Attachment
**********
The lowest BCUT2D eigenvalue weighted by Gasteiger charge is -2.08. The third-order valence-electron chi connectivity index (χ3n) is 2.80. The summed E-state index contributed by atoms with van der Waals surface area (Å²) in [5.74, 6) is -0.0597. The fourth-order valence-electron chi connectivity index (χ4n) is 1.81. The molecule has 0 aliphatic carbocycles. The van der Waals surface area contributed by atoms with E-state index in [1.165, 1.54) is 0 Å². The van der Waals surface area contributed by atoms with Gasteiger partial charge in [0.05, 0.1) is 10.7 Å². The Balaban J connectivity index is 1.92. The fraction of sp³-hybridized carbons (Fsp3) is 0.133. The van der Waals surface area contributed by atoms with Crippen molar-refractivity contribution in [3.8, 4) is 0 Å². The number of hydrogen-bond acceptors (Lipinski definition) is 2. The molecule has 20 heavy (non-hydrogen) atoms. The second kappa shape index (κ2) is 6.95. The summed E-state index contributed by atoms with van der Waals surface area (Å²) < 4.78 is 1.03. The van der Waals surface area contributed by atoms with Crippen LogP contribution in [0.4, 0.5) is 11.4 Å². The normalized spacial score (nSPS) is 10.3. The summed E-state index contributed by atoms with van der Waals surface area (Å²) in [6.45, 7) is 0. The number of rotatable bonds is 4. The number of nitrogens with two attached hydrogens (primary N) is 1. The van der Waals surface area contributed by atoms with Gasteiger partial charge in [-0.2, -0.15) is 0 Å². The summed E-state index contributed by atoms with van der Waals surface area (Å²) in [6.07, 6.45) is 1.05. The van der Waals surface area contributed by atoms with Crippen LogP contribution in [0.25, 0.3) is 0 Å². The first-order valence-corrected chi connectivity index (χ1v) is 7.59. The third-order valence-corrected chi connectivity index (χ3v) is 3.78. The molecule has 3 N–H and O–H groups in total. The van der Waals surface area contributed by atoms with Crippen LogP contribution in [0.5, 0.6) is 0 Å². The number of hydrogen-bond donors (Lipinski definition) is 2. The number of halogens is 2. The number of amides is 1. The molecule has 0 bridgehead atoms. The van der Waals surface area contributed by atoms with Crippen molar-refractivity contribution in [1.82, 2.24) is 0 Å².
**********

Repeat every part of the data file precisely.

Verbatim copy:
The lowest BCUT2D eigenvalue weighted by Gasteiger charge is -2.08. The third-order valence-electron chi connectivity index (χ3n) is 2.80. The summed E-state index contributed by atoms with van der Waals surface area (Å²) in [5.74, 6) is -0.0597. The fourth-order valence-electron chi connectivity index (χ4n) is 1.81. The molecule has 0 aliphatic carbocycles. The van der Waals surface area contributed by atoms with E-state index in [1.165, 1.54) is 0 Å². The van der Waals surface area contributed by atoms with Gasteiger partial charge in [0.05, 0.1) is 10.7 Å². The Balaban J connectivity index is 1.92. The fraction of sp³-hybridized carbons (Fsp3) is 0.133. The van der Waals surface area contributed by atoms with Crippen molar-refractivity contribution in [3.8, 4) is 0 Å². The number of hydrogen-bond acceptors (Lipinski definition) is 2. The molecule has 20 heavy (non-hydrogen) atoms. The second kappa shape index (κ2) is 6.95. The summed E-state index contributed by atoms with van der Waals surface area (Å²) < 4.78 is 1.03. The van der Waals surface area contributed by atoms with Crippen LogP contribution in [0.4, 0.5) is 11.4 Å². The normalized spacial score (nSPS) is 10.3. The summed E-state index contributed by atoms with van der Waals surface area (Å²) in [6.45, 7) is 0. The number of rotatable bonds is 4. The number of nitrogens with two attached hydrogens (primary N) is 1. The van der Waals surface area contributed by atoms with Gasteiger partial charge in [-0.2, -0.15) is 0 Å². The summed E-state index contributed by atoms with van der Waals surface area (Å²) in [6.07, 6.45) is 1.05. The van der Waals surface area contributed by atoms with Crippen LogP contribution in [0.25, 0.3) is 0 Å². The first-order valence-corrected chi connectivity index (χ1v) is 7.59. The third-order valence-corrected chi connectivity index (χ3v) is 3.78. The molecule has 3 N–H and O–H groups in total. The van der Waals surface area contributed by atoms with Crippen LogP contribution in [0.5, 0.6) is 0 Å². The number of hydrogen-bond donors (Lipinski definition) is 2. The number of halogens is 2. The number of amides is 1. The molecule has 0 bridgehead atoms. The van der Waals surface area contributed by atoms with Crippen molar-refractivity contribution in [1.82, 2.24) is 0 Å².